“We are seeking a delay before Lundin Petroleum starts to explore for oil,” Ali Gorai head of the Pastoralists Community Development Organization (PCDO) told AFP.
“We need experts to come and find out why there are infections – whether they were caused by other companies that explored for oil in our region in 1980s,” he added.
Previous exploration in the 1980s left waste that local people suspect polluted wells, causing infections among the Turkana people.
“People (were) exposed to dangerous chemicals. Cases, including cancer and respiratory disease, were not in our region there before oil exploration took place in the 1990s,” said Gorai.
“What we are saying is that Lundin Petroleum should delay a start in their exploration until we are fully told why our people have been affected by the previous ventures that have nothing to do with (the) company itself.”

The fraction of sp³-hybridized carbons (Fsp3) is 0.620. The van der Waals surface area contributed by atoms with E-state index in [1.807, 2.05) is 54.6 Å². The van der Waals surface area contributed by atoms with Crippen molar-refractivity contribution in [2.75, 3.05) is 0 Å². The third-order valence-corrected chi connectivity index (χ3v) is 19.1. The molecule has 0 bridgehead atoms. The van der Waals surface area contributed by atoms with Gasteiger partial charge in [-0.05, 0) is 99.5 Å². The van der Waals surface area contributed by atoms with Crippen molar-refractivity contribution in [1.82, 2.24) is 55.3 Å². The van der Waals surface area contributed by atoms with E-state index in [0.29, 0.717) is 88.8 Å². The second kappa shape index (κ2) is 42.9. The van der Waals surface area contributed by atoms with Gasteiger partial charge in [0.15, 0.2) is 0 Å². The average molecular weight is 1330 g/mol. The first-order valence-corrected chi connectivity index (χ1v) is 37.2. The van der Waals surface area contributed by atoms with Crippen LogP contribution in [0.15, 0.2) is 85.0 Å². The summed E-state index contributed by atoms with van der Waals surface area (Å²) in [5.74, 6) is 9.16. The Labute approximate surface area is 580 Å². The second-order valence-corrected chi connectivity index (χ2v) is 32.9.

Gorai said the firm has been surveying the areas and was expected to start operations next month, despite the lack of an environmental impact assessment on the impact of previous explorations.
In October last year, Swedish firm Lundin Petroleum signed an agreement with the Kenyan government to explore oil deposits in the lake’s Anza Basin over the next four years.
The basin, covering an area of some 14,748 square kilometres, is an extension of the Muglad Basin of Sudan, which has recoverable reserves of at least 300 million barrels of oil.
Kenyan geologists concluded that the north-western area was likely to have oil deposits after the discovery of oil and gas in neighbouring southern Sudan and along the Uganda-Democratic Republic of Congo border.
Lundin Petroleum scientists say oil exploration carried out in the 1980s in north-eastern region yielded indicators of possible oil or gas deposits.
Lundin Petroleum has been the subject of media controversy in the recent past due to its operations in sensitive parts of southern Sudan. The firm continues to drill for oil in the war-torn African country.